This levy limit means students attending charter public schools authorized by the state or by four-year colleges and universities would be denied the full funding to which they are currently entitled. It also means parents of charter school students would be singled out for financial penalty, because they would be paying the same property taxes for public education as their neighbors, but their children would be barred from receiving any of the benefits. This provision, if enacted, would for the first time authorize education officials to discriminate among public school families based on the school their children attend.
Limits on Teacher Hiring
The bill would force charter public schools to hire only people who hold a state-approved credential as a teacher. The same limitation applies to traditional public schools. The state, however, grants private schools a broad exemption to the teacher hiring restriction. For this reason private schools often hire people with strong professional skills from such diverse fields as engineering, high-technology, business or the arts so they can bring their unique knowledge and life experiences to the classroom.
As public policy, the teacher hiring limit has been ineffective. The research shows that holding a teaching credential “matters little” in raising student achievement. It also shows that placing an effective teacher, regardless of credential, in the classroom is more important than any other single factor in whether students learn. Instead, studies indicate that effective teachers have strong content knowledge, an enthusiasm for their subject, strong academic skills and high standards of classroom competency.
Imposing the teacher hiring limit would needlessly cut the hiring pool available to charter school leaders, with the result that students would be denied access to the best available teachers.
Transformation Zone for Failing Public Schools
The bills would require that persistently low-performing schools be transferred to a new state-level school district called the Transformation Zone. State officials would then retain an independent non-profit school management organization to improve the curriculum, teacher quality and learning outcomes for the benefit of students.
The Superintendent of Public Instruction would determine, using State Board of Education performance data, which failing schools would be transferred to the Transformation Zone. The bill caps the number of failing schools that could be designated Transformation Zone schools at no more than 20 schools per year. The latest State Board of Education index shows 169 schools received the lowest ranking, marking them as failing public schools.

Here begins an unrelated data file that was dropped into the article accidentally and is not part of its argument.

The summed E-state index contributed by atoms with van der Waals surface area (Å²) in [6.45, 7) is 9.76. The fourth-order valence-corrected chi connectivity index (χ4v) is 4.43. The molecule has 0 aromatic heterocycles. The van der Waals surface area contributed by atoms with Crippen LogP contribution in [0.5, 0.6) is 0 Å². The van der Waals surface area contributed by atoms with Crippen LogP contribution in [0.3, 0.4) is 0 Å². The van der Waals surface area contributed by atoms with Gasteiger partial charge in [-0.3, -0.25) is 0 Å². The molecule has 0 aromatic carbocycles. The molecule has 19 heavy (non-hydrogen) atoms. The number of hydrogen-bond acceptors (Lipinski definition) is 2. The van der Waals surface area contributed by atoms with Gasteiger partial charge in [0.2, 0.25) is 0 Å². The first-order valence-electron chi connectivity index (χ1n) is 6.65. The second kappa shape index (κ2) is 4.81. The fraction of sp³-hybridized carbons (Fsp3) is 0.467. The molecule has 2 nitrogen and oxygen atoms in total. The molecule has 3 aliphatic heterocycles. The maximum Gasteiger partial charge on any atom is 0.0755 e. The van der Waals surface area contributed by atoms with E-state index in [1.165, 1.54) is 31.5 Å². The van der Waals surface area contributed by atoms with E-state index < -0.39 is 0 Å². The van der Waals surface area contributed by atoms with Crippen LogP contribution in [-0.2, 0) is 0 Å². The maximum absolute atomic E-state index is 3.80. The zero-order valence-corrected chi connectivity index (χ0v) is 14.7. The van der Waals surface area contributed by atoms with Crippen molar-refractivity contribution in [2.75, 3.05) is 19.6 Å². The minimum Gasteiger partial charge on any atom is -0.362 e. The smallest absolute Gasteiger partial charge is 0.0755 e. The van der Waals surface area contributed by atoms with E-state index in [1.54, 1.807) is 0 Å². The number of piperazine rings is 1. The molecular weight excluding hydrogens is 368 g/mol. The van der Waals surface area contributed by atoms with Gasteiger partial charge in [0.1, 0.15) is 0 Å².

To ensure Washington enacts the best charter school law possible, the bills could be improved in the following ways:
- Remove the arbitrary cap on the number of charter public schools.
- Remove the local levy discrimination provision.
- Remove the credential mandate so any qualified professional can be a teacher.
- Require that schools that receive the lowest state ranking three years in row are designated as Transformation Zone schools.
- Remove the annual 20-school cap on Transformation Zone schools.
If enacted, HB 2428 and SB 6202 would represent a significant improvement in the quality of public education available to Washington families. It would also greatly enhance opportunities for parents to get involved in their children’s education. In addition, passage of these bills would indicate that Washington no longer lags behind other states in promoting innovative school reform.
Charter schools are welcomed in many communities. Many charter schools across the country have trouble meeting demand, and must use lotteries and waiting lists to turn families away. The way to avoid forcing painful choices on children is not to impose an arbitrary cap on the number of charter schools they will permit. In that way state officials would not find themselves rationing access to these popular schools among competing communities.
One great advantage of these bills is the initiative to create a local charter school would come from the community and that getting involved would be voluntary. Families that are not interested in charters would not have to participate. At the same time, except for imposing an arbitrary cap, school officials, teachers unions or other interest groups would be barred from denying families the right to start a charter public school if parents feel that is what is best for their children.
By building on 20 years of experience and adopting the recommendations described here, these bills offer Washington legislators a way not only to lift our state’s ban on public charters, but an opportunity to enact the best charter school law in the country.
Liv Finne is director of the Center for Education at Washington Policy Center, a non-partisan independent policy research organization in Washington state. Nothing here should be construed as an attempt to aid or hinder the passage of any legislation before any legislative body.